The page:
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its reasonable, if you have the image inside a defined block level element with width and height etc. Should have alt tags all set anyway! :) – danp Sep 23 '10 at 16:20
It's unfortunately not sufficient. I'm trying to provide a way for the page to fail gracefully. And the images do all have alt text already. – Andrew Sep 23 '10 at 16:24

I think I've got it: When the DOM is loaded (or even on the window.load event — after all, you want to do this when all images are as complete as they're going to get), you can retroactively check that the images are okay by creating one new img element, hooking its load and error events, and then cycling through grabbing the src from each of your headshots. Something like the code below (live example). That code was just dashed off, it's not production quality — for instance, you'll probably want a timeout after which if you haven't received either load or error, you assume error. (You'll probably have to replace your checker image to handle that reliably.)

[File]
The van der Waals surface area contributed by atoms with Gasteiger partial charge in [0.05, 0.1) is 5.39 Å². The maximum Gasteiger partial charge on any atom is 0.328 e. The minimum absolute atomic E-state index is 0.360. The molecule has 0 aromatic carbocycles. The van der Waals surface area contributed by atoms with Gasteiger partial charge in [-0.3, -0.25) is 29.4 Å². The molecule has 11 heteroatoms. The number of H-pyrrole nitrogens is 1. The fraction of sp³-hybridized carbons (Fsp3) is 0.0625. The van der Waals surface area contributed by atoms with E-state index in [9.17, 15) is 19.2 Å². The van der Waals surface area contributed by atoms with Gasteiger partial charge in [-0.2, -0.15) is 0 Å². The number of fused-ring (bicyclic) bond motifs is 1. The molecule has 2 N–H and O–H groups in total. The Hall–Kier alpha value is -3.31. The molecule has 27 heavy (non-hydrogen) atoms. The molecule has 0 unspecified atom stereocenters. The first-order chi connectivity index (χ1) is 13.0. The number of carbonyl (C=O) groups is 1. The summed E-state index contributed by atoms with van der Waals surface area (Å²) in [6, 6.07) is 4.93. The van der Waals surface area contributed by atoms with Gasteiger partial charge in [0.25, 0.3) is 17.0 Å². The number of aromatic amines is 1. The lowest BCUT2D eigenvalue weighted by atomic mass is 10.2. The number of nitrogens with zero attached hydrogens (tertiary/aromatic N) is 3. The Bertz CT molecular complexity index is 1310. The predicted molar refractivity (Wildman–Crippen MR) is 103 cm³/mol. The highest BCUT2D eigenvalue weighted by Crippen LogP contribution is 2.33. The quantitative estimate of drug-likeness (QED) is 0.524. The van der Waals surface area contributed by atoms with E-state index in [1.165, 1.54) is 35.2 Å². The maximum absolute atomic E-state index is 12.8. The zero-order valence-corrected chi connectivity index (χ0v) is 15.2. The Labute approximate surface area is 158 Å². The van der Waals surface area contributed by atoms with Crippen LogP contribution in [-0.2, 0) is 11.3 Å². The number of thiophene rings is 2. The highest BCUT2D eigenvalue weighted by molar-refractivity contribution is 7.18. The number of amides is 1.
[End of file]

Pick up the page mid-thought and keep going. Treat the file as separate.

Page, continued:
This technique assumes that reusing a src does not reload the image, which I think is a fairly reliable assumption (it is certainly an easily testable one) because this technique has been used for precaching images forever.

I've tested the below on Chrome, Firefox, and Opera for Linux as well as IE6 (yes, really) and IE8 for Windows. Worked a treat.

jQuery(function($) {
    var imgs, checker, index, start;

    // Obviously, adjust this selector to match just your headshots
    imgs = $('img');

    if (imgs.length > 0) {
        // Create the checker, hide it, and append it
        checker = $("<img>").hide().appendTo(document.body);

        // Hook it up

        // Start our loop
        index = 0;
        start = now();

    function now() {
        return +new Date();

    function verify() {
        if (!imgs || index >= imgs.length) {
            display("Done verifying, total time = " + (now() - start) + "ms");
            checker = undefined;
        checker[0].src = imgs[index].src;

    function imageLoaded() {
        display("Image " + index + " loaded successfully");

    function imageFailed() {
        display("Image " + index + " failed");

    function display(msg) {
        $("<p>" + now() + ": " + msg + "</p>").appendTo(document.body);

Live example